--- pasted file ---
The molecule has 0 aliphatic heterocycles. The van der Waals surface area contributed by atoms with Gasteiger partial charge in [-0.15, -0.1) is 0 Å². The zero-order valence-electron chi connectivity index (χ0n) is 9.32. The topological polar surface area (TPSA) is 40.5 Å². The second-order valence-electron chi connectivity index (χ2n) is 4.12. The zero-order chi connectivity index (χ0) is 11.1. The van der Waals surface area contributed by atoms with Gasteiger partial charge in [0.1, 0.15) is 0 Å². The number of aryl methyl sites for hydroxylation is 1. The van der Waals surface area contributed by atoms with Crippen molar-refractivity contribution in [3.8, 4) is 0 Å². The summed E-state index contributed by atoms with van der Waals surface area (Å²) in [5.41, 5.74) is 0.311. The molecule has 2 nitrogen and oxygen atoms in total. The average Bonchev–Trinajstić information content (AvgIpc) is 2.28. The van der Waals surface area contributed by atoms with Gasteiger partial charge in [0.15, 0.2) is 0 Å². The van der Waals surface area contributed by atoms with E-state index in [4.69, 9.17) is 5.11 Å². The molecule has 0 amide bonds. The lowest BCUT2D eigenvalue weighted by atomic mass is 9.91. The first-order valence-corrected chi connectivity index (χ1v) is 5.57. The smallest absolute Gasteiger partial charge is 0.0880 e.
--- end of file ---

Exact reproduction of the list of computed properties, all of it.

The molecule has 0 aliphatic heterocycles. The van der Waals surface area contributed by atoms with Gasteiger partial charge in [-0.15, -0.1) is 0 Å². The zero-order valence-electron chi connectivity index (χ0n) is 9.32. The topological polar surface area (TPSA) is 40.5 Å². The second-order valence-electron chi connectivity index (χ2n) is 4.12. The zero-order chi connectivity index (χ0) is 11.1. The van der Waals surface area contributed by atoms with Gasteiger partial charge in [0.1, 0.15) is 0 Å². The number of aryl methyl sites for hydroxylation is 1. The van der Waals surface area contributed by atoms with Crippen molar-refractivity contribution in [3.8, 4) is 0 Å². The summed E-state index contributed by atoms with van der Waals surface area (Å²) in [5.41, 5.74) is 0.311. The molecule has 2 nitrogen and oxygen atoms in total. The average Bonchev–Trinajstić information content (AvgIpc) is 2.28. The van der Waals surface area contributed by atoms with Gasteiger partial charge in [0.15, 0.2) is 0 Å². The van der Waals surface area contributed by atoms with E-state index in [4.69, 9.17) is 5.11 Å². The molecule has 0 amide bonds. The lowest BCUT2D eigenvalue weighted by atomic mass is 9.91. The first-order valence-corrected chi connectivity index (χ1v) is 5.57. The smallest absolute Gasteiger partial charge is 0.0880 e.